“Just Ship It!” is what I like to envision them yelling as they slapped the label on the box; the beginning of the package’s journey to my door.

“Just Ship It!” is what I like to envision them yelling as they slapped the label on the box; the beginning of the package’s journey to my door.  Normally, I’d expect an Amazon purchase to arrive in the requisite brown corrugated box, another one for the pile! This time was different. To my surprise, the Oxo Good Grips Salad Spinner I had impulsively purchased online arrived in the same package you’d find in the store. The box looked vibrant and glossy, with nary a scratch or a scuff from the package’s journey from the fulfillment center in Wilmington, OH to my home in South Carolina. 
It's not uncommon for me to be excited about the arrival of a package to the house. But then again, don’t we all get a little excited when a package arrives, like an adult version of Christmas morning? My excitement was more related to this product’s packaging than its contents. Distribution of e-commerce deliveries in store packaging is not something I’d encountered before but it was surely a welcomed surprise. The box was covered with high quality pigmented inks over the whole box as opposed to the lower-end monochromatic corrugated inks you’d normally find on only limited parts of a typical e-commerce box. The gloss and resistance qualities of the coating, again covering the whole box, provided the package with luster and a high-end feel.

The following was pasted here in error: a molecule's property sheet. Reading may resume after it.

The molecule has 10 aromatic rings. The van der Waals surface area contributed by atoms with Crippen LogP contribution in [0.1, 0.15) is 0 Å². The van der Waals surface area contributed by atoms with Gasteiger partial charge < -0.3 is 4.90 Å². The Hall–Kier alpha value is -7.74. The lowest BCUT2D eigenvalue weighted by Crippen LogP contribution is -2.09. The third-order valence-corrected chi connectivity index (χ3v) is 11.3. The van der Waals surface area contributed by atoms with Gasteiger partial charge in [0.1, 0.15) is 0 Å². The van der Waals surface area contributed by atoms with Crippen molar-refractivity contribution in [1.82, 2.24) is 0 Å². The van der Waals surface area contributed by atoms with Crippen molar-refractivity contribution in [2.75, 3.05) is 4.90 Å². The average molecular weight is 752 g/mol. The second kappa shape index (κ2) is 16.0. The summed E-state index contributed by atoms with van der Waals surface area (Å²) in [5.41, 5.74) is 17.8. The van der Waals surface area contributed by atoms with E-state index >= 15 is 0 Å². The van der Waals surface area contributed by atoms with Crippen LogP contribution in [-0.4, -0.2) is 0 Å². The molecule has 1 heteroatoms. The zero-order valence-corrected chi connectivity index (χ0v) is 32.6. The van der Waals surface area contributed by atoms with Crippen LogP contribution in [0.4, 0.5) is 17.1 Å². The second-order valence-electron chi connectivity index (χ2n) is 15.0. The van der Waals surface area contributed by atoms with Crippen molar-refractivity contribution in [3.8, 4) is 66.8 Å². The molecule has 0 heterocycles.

For those focused on products to improve ink receptivity and on the raw materials for the formulation of said inks and coatings, this may be a reassuring sign that packaging still matters. Product packaging that catches the eye and perpetuates a certain brand feel has been the domain of brick and mortar retail, but perhaps this is the symbol of things to come. If the ongoing expansion of e-commerce (expected to be 30% of retail by 2030) is supported by boxes that are printed and coated with high-end inks and coatings, which were thought to be under threat from this changing retail landscape, then I think we’d be all the happier to support.
Over the last few years, Amazon had made strides towards sustainable and specifically frustration-free packaging (for more information, click here). Shipping products in primary packaging, as opposed to secondary packaging in the form of another outer box, could be one way to cut down on packaging waste and reduce consumer frustration.

When in doubt, ship it out,

— Simon

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